Room for Reality

Last fall I was on a panel discussing trends in YA. One author talked about the need for more fantasy and the view that YA readers want to escape reality. As an author and vivid reader and mostly as a human, I agree that people need an escape sometimes. We need a mental vacation from the monotony of daily life and from the stressors and tragedies that plague our world.

We all need a little sip of Netflix now and then. A giant gulp of a sweeping fantasy where a character just might have magical powers that make anything seem possible.

But what happens when the book is closed, when the movie is over?

Is there room for reality in YA?

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YES!

We all live in a real world. If Shakespeare was right, if “All the world’s a stage,” then some people get better parts in better plays, and others…well…others, through no fault of their own, end up in in horrific plays, in the role of tortured people.

Then all the more reason to escape, right?

All the more reason to curl up, alone, with a good fantasy.

It’s the ‘alone’ part that bothers me. Teens, like all humans, have to deal with reality. They have to live in it, and no matter how good a book is, if you’re locked in a lower cabin on the Titanic, reading that fantasy might not give you much comfort.

Okay, if you’re about to drown in icy, dark waters, nothing might bring you comfort, but given the choice, I think I’d prefer to read something about another person, another soul speaking to me from another doomed ship. “You’re not alone,” the words would read. “I’ve been where you are. I’ve felt what you feel. You are not alone.”

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As a psychologist, I have been humbled so many times by what people endure, kids especially. People can be unimaginably cruel. The world can be unimaginably cruel. Whether today’s challenges are extreme or benign, the one thing we all desire is to not be alone. To be understood.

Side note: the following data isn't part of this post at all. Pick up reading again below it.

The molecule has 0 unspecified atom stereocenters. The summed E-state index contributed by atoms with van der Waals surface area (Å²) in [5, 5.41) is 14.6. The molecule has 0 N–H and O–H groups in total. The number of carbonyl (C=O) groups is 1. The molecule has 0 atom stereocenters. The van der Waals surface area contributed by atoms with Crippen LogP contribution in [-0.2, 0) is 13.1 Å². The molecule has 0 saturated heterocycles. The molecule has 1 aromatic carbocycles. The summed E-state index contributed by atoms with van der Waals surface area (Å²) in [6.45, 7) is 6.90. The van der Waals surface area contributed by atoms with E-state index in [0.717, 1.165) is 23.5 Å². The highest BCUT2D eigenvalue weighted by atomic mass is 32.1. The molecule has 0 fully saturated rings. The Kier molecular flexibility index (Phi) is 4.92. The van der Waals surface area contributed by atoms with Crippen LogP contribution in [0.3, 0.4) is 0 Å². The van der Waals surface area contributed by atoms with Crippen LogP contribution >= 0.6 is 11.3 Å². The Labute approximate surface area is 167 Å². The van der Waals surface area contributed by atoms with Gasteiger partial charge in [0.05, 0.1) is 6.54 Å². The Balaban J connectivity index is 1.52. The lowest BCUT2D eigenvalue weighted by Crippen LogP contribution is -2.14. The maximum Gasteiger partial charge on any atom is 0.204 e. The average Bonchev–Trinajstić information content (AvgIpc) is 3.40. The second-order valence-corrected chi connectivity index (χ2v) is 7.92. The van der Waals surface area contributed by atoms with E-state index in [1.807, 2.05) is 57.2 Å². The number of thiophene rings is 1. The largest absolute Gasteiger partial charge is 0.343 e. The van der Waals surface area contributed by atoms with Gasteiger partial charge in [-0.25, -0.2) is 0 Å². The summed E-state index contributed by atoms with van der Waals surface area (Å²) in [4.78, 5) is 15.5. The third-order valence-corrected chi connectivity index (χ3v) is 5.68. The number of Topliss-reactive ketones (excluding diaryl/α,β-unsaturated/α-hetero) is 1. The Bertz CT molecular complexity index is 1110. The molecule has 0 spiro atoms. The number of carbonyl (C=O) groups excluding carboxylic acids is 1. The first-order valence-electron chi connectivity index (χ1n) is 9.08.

Reality in books lets readers know that they’re not alone — that there are others out there like them. Others fighting to get through each day, others fighting to keep their rage at bay, their fears hidden, and their tears confined to their pillows.

Realty in YA gives voices to real teens who may feel as though they have no voice, or who fear that using their voice will result in more pain, not less.

It reminds them that they are not alone. It tells them that they are understood, and if others are reading the same book, about the same difficult issues, then maybe, just maybe, a dialogue can be started. Other voices can be heard and things can get better.

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I’m always telling my students not to escape from reality. If there’s something you don’t like, something stressing you out, making your life more difficult, change it. But you can’t change something you’re constantly running from, hiding from, escaping from.

Yes, give me a good fantasy,  a good science fiction story, a good romance. Let me step out of myself for a while, away from work and school and dishes. But once that story is over, let me not be alone. Let me read about others who struggle too. Others who have seen what I’ve seen, who know what I know. Others who have been in the dark, whose voices can sound in my head when I am there again and can tell me what I most need to hear.

You are not alone.

Is there room for reality in YA?

Of course there is. Reality is what life is made of.

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